It was Republicans who in 1993 dubbed Clinton’s pick to run the civil rights division, Lani Guinier, the “quota queen” (well understood at the time as linking a Black law professor to the “welfare queen” slur), but it was the Clinton White House that backed away abruptly. And it was seven Senate Democrats, including Chris Coons of safely blue Delaware, who in 2014 bowed to the Fraternal Order of Police’s campaign to render Obama civil rights nominee Debo Adegbile (a mild-mannered former Sesame Street actor!) into a wild-eyed sympathizer of cop-killers for successfully arguing that Jamal’s death sentence was based on a constitutional violation.
Several people involved in that nomination told me that the White House had been unprepared for the attacks on Adegbile and didn’t use the muscle of civil rights organizations to defend him. Supporters of Clarke’s nomination are now trying to learn from those mistakes, while trying not to legitimize the allegations against her.
Photo: Fox News/YouTube
The anti-Semitism canard is a favorite one of conservatives looking to drive a wedge between two core Democratic constituencies, Black and Jewish Americans, but it’s worth understanding the substance of the allegations, if only to see how thin they are. In a letter to the editor in 1994, Clarke and another student tried to satirically counter the discredited claims about race and intelligence in The Bell Curve by listing the views of researchers who claimed Black racial superiority. The letter concluded, “Imagine the message that misguided information like The Bell Curve would send to a Black child who is trying to find her place in school. It’s degrading, belittling and outrageously false.” That Clarke was making a point about whose unsubstantiated racial theories were given a platform rather than endorsing them is something you also can learn from reactions published in the Crimson at the time. More recently, Clarke said, “the goal was all about [exposing] the ugly racist underpinnings of the Bell Curve theory. It was deeply personal and profoundly important to Black students and other students of color who felt that their right to be on campus was challenged. And frankly, the fight that we were leading as students is a fight that I am still very much a part of today.”
The claim of anti-Semitism rests on the same Bell Curve fracas. The same year, BSA hosted a series of speakers to respond to the claims made in the book, including Wellesley professor Tony Martin, author of The Jewish Onslaught. Clarke told the Forward recently that it “was a mistake to accept his offer to come, and to defend him,” and that “Giving someone like him a platform, it’s not something I would do again.”
The irony of the warriors against cancel culture pinning their hopes of sinking a qualified nominee on a single college speaker and a Modest Proposal-style letter to the editor is manifest. (As Elie Mystal put it in the Nation, “Perhaps if Clarke had tried to rape Martin, instead of inviting him as a speaker, Republicans on the Senate Judiciary Committee would accept her apology for her youthful error.”)
Ironic, too, is the disingenuous concern for anti-Semitism the moment Trump returned to holding court full-time at the Mar a Lago buffet. Trump himself was fond of engaging in rank anti-Semitism in front of audiences as if it were a naughty compliment. (“A lot of you are in the real estate business because I know you very well, you’re brutal killers,” Trump told the Israeli American Council in Hollywood in December 2019. “You’re not nice people at all, but you have to vote for me. You have no choice.”) Lest anyone forget, he egged on the anti-Semitic Proud Boys during a debate. Publisher of anti-Semitic work Peter Brimelow was a guest at top Trump advisor Larry Kudlow’s birthday party; if you want to try to find a parallel, Miller even invited Brimelow to speak when at Duke when Miller was a student. But they would only be remotely equivalent if Miller had gone on to chain himself to the border in support of asylees and uniting rather than habitually thwarting and separating them; inconveniently for her critics, Kristen Clarke has since spent a good chunk of her career defending the religious rights of Jews (at the New York Attorney General’s office) and professionally fighting white supremacists (she successfully sued the man behind The Daily Stormer). The Anti-Defamation League’s president wrote in a letter to the Judiciary Committee that the group was “directly aware of her deep and unambiguous personal commitment to justice for all, including her steadfast support in the fight against antisemitism.”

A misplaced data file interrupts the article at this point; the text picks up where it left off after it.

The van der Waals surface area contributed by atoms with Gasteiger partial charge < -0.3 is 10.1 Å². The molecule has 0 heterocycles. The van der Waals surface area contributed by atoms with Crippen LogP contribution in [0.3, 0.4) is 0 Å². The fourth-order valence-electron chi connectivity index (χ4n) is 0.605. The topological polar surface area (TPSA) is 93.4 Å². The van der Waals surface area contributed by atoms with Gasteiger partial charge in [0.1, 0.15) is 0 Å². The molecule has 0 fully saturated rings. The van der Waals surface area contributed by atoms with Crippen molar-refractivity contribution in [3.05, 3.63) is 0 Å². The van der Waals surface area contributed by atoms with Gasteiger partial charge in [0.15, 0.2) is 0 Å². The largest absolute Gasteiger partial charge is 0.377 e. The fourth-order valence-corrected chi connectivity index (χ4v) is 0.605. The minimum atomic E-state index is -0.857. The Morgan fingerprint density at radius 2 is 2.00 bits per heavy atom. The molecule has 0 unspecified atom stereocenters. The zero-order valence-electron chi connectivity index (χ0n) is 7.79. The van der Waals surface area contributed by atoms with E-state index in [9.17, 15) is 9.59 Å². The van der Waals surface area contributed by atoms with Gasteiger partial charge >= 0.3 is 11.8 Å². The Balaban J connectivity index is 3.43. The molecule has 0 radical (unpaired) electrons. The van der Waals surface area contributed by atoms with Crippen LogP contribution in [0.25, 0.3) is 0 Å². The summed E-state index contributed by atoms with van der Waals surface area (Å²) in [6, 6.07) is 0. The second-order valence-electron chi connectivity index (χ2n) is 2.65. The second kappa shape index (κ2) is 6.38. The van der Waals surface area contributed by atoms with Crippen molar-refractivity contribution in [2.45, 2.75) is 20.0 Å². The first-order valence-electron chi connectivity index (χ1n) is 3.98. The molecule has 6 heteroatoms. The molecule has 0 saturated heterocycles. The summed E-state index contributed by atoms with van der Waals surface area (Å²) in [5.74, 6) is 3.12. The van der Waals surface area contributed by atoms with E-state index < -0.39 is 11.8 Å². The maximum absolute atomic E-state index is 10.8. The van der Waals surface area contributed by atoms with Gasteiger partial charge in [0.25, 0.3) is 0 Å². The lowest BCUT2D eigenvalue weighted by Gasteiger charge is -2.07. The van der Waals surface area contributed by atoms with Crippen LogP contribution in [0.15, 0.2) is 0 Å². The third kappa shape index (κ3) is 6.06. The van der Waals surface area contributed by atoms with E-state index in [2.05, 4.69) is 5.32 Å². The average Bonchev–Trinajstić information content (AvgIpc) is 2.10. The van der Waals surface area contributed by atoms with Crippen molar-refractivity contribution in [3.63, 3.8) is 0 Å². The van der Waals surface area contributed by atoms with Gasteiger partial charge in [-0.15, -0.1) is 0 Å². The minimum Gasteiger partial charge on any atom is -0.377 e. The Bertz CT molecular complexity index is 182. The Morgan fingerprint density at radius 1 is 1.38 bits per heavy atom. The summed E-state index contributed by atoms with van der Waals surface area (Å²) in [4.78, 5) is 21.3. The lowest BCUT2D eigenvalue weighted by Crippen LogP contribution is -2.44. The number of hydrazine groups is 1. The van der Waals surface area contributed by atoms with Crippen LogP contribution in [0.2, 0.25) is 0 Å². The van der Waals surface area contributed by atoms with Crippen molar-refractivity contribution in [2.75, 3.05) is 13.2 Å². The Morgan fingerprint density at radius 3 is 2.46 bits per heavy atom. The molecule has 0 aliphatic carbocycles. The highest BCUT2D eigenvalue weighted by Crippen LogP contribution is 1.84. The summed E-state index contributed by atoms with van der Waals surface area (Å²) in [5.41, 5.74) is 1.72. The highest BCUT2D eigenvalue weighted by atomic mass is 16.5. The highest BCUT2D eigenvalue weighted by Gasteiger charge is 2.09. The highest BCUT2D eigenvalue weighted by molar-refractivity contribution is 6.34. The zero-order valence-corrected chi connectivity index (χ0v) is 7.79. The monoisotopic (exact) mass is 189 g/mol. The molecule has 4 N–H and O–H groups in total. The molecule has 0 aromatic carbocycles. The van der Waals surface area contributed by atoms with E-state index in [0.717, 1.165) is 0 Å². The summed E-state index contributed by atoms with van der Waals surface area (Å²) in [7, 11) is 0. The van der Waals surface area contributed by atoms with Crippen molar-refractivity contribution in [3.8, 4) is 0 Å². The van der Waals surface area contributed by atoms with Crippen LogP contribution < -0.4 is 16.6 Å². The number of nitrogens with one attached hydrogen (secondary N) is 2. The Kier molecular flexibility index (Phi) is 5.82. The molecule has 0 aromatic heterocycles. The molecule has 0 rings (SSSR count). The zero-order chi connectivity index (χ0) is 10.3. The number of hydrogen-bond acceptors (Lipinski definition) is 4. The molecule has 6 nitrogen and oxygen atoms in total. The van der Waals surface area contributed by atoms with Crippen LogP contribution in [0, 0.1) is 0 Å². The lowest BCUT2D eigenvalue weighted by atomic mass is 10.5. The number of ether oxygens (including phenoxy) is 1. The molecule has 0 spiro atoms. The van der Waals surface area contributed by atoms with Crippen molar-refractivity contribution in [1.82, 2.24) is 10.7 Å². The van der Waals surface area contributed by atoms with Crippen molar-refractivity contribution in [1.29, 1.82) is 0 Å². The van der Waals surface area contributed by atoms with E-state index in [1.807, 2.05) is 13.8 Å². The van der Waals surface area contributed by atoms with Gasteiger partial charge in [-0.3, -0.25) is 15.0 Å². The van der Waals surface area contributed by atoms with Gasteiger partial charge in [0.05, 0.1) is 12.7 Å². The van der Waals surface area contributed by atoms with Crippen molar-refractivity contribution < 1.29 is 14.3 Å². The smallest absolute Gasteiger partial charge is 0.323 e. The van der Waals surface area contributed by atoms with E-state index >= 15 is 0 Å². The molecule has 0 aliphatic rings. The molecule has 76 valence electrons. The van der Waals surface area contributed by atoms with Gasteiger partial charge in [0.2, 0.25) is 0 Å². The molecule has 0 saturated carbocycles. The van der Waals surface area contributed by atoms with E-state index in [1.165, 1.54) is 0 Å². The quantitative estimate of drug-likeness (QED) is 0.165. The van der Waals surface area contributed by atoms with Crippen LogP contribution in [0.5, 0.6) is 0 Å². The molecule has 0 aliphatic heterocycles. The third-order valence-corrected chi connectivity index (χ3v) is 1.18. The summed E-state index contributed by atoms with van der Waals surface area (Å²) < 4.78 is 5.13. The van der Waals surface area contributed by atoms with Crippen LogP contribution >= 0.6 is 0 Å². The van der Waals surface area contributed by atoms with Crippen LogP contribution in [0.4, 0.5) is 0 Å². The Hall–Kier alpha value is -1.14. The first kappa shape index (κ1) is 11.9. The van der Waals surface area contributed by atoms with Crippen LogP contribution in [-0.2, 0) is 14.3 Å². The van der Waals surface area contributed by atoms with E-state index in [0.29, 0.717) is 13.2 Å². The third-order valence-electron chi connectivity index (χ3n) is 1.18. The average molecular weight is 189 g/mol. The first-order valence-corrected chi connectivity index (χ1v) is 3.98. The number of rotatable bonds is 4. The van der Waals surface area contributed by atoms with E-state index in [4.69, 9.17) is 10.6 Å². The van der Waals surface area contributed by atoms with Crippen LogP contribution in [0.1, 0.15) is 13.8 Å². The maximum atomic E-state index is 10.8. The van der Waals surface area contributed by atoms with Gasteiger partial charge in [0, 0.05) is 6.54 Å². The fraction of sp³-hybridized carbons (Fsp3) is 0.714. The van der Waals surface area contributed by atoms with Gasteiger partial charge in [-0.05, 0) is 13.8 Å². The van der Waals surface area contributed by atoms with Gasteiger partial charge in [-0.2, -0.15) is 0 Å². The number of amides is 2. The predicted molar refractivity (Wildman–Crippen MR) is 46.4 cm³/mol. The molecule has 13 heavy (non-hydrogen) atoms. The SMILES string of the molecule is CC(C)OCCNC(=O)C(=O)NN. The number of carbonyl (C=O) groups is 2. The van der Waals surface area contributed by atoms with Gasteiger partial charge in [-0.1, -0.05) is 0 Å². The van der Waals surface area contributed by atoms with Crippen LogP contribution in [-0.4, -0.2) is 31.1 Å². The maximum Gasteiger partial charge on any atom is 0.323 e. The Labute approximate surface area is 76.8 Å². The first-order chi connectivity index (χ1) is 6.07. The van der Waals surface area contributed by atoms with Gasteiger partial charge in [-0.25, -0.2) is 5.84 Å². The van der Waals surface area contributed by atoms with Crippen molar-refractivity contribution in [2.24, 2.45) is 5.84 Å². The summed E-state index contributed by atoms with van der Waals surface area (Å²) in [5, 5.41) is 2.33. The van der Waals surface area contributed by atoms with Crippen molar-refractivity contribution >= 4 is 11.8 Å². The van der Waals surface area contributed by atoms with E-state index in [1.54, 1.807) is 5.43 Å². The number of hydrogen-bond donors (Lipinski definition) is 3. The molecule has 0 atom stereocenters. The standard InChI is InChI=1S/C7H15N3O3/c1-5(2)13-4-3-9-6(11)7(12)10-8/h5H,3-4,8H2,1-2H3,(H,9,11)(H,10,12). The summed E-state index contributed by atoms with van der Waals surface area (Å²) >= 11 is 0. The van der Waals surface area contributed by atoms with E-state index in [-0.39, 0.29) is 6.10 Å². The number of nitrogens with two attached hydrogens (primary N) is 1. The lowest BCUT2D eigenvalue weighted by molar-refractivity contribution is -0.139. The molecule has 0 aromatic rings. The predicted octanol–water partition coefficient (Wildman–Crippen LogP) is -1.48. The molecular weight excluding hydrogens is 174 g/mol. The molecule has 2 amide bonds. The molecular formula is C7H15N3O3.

Responding to this is exhausting, by design, and a game of Whac-A-Mole; the Bidennoms oppo website has added to its attacks on Clarke the charge that she, a Black woman who grew up in the Starrett City housing project in Brooklyn, hates Black single mothers. (Clarke is herself a single mother.) There’s a lot of work to be done to rebuild the civil rights division after an administration that at best neglected its work and at worst undermined it. The attacks have a chilling effect on anyone with any point of view who wants to work in government, but most of all those who have yet to be represented in those halls of power.
But the Senate Judiciary Committee has yet to even schedule a hearing for Clarke, and the campaign against her has the potential to make her another sacrificial lamb to Republicans, and towards conservative Democrats’ arbitrary quest for balance. That would be shameful.